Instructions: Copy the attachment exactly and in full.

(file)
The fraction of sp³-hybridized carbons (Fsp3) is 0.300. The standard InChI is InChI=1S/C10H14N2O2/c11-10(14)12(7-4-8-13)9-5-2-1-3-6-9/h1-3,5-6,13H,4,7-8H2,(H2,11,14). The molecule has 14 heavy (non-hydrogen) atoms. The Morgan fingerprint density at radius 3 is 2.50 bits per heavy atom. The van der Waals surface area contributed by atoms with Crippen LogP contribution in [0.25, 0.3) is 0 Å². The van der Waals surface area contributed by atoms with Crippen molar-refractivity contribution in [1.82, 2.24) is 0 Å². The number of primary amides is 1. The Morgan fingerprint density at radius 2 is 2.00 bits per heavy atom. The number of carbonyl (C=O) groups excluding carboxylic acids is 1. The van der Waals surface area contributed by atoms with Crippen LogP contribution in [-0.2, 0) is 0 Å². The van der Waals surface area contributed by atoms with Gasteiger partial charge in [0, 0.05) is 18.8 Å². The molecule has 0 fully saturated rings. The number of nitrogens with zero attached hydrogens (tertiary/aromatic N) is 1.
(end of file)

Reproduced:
The fraction of sp³-hybridized carbons (Fsp3) is 0.300. The standard InChI is InChI=1S/C10H14N2O2/c11-10(14)12(7-4-8-13)9-5-2-1-3-6-9/h1-3,5-6,13H,4,7-8H2,(H2,11,14). The molecule has 14 heavy (non-hydrogen) atoms. The Morgan fingerprint density at radius 3 is 2.50 bits per heavy atom. The van der Waals surface area contributed by atoms with Crippen LogP contribution in [0.25, 0.3) is 0 Å². The van der Waals surface area contributed by atoms with Crippen molar-refractivity contribution in [1.82, 2.24) is 0 Å². The number of primary amides is 1. The Morgan fingerprint density at radius 2 is 2.00 bits per heavy atom. The number of carbonyl (C=O) groups excluding carboxylic acids is 1. The van der Waals surface area contributed by atoms with Crippen LogP contribution in [-0.2, 0) is 0 Å². The van der Waals surface area contributed by atoms with Gasteiger partial charge in [0, 0.05) is 18.8 Å². The molecule has 0 fully saturated rings. The number of nitrogens with zero attached hydrogens (tertiary/aromatic N) is 1.